Gender differences in prevalence rates of Borderline Personality Disorder (BPD) may reflect true differences between groups or may reflect some form of gender bias in diagnostic criteria. The detection of differential item functioning (DIF) using item response theory methods provides a powerful method of evaluating whether gender differences in prevalence rates of BPD reflect true mean differences or criterion bias. The aim of the current study was to evaluate gender-based DIF in DSM BPD criteria. The Structured Clinical Interview for Diagnostic and Statistical Manual of Mental Disorders, fourth edition (DSM-IV) Axis II Personality Disorders (SCID-II: First, Spitzer, Gibbon, Williams, & Benjamin, 1994) was administered to 747 adult inpatients. Results indicated DIF for 2 BPD criteria (impulsivity and uncontrolled anger), such that it was easier for these items to be endorsed for men compared with women at the same level of latent trait. At the level of the test, men were expected to be rated slightly higher than women on the SCID-II at the same level of latent BPD liability. Implications of these results for research and clinical assessment are discussed.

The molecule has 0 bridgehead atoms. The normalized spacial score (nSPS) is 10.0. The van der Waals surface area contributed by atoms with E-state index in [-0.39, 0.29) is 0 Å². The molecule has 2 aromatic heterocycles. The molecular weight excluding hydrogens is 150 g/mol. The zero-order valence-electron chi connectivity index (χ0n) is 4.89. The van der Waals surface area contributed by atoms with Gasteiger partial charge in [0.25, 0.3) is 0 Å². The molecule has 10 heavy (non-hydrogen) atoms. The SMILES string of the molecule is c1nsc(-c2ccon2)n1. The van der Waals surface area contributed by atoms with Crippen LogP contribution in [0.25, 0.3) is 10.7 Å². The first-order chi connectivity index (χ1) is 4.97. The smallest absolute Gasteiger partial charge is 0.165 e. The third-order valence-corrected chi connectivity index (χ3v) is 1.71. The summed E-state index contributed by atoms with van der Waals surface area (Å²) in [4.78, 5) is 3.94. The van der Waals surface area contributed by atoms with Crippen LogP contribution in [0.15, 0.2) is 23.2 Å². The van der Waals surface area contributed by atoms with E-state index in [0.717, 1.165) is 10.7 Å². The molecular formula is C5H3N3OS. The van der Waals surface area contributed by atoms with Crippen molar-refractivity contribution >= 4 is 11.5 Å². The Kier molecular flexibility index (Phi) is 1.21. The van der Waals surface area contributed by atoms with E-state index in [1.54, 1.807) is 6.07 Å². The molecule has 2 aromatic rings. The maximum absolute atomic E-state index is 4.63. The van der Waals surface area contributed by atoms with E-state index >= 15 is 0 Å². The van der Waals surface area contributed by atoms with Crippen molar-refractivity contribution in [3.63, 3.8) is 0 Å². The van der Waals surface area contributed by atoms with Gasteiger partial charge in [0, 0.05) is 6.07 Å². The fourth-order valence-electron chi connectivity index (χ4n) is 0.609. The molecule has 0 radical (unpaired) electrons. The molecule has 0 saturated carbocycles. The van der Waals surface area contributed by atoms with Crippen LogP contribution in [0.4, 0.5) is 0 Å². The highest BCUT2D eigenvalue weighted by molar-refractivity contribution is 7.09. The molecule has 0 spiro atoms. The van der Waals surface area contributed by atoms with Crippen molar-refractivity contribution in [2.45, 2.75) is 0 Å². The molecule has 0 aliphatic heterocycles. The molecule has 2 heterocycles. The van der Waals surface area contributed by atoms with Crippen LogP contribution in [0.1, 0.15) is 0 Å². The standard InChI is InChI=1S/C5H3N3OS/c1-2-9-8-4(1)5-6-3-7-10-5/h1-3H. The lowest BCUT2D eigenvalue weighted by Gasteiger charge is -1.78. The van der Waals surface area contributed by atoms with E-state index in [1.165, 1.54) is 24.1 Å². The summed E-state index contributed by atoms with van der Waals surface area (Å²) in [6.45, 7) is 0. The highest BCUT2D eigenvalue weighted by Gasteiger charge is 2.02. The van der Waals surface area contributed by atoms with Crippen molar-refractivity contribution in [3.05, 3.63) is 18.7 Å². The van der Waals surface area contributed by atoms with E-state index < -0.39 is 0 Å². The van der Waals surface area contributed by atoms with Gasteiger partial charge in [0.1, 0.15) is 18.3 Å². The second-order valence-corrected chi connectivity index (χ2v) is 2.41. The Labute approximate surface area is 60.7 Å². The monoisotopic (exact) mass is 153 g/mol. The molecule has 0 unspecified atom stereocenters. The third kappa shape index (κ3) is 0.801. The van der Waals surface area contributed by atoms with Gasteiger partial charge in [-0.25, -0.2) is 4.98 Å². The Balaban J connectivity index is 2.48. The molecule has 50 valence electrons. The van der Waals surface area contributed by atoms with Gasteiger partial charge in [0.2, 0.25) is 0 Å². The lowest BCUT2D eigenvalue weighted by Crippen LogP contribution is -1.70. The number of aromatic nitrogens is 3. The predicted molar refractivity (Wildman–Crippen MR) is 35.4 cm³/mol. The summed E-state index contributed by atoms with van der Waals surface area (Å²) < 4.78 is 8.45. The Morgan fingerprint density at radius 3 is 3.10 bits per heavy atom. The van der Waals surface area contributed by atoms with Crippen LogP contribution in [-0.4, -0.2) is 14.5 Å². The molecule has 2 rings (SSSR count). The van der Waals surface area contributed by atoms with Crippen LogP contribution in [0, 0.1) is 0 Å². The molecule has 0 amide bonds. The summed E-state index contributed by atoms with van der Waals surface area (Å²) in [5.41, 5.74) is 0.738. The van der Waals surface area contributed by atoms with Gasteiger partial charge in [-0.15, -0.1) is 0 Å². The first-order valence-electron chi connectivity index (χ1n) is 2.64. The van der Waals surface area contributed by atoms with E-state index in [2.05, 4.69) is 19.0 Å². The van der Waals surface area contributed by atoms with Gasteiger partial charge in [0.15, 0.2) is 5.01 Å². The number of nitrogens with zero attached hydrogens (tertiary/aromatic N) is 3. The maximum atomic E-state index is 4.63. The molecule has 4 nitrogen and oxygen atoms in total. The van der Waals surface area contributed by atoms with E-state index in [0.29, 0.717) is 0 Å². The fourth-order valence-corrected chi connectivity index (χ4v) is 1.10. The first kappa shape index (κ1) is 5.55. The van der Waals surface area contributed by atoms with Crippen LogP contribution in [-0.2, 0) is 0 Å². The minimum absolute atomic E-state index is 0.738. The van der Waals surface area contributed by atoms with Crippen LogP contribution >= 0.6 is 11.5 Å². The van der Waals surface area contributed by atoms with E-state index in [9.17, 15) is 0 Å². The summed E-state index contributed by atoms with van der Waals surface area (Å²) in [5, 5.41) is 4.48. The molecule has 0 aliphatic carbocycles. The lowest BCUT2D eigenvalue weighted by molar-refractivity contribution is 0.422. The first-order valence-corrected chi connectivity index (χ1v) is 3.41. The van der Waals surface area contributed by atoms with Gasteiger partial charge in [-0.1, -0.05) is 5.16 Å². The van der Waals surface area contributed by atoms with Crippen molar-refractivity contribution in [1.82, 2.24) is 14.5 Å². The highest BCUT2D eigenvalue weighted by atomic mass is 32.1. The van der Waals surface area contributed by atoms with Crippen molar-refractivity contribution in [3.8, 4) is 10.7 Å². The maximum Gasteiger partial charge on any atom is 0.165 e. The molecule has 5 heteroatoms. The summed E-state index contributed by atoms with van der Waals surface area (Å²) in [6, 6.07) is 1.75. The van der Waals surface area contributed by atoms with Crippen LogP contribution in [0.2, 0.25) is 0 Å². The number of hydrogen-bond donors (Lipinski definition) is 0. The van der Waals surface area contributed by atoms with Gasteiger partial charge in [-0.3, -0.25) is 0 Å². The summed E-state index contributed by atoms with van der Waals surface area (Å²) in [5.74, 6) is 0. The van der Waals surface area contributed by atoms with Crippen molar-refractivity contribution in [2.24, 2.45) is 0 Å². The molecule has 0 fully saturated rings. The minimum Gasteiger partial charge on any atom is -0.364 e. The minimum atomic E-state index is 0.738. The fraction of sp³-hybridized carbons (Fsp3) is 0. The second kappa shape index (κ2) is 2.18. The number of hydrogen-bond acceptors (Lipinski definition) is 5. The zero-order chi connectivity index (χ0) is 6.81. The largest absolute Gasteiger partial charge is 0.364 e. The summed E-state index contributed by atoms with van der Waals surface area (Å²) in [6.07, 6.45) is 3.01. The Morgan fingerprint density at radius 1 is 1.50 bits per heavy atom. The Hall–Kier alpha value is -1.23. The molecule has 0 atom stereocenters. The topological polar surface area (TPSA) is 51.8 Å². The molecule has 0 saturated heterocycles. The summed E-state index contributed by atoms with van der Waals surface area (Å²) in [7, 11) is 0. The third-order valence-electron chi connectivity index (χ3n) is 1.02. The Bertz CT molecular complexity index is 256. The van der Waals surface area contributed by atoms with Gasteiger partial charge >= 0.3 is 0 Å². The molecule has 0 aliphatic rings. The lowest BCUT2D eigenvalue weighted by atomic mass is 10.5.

- Borderline personality disorder criteria
- Differential item functioning
- Gender differences
- Item response theory
ASJC Scopus subject areas
- Psychiatry and Mental health
- Biological Psychiatry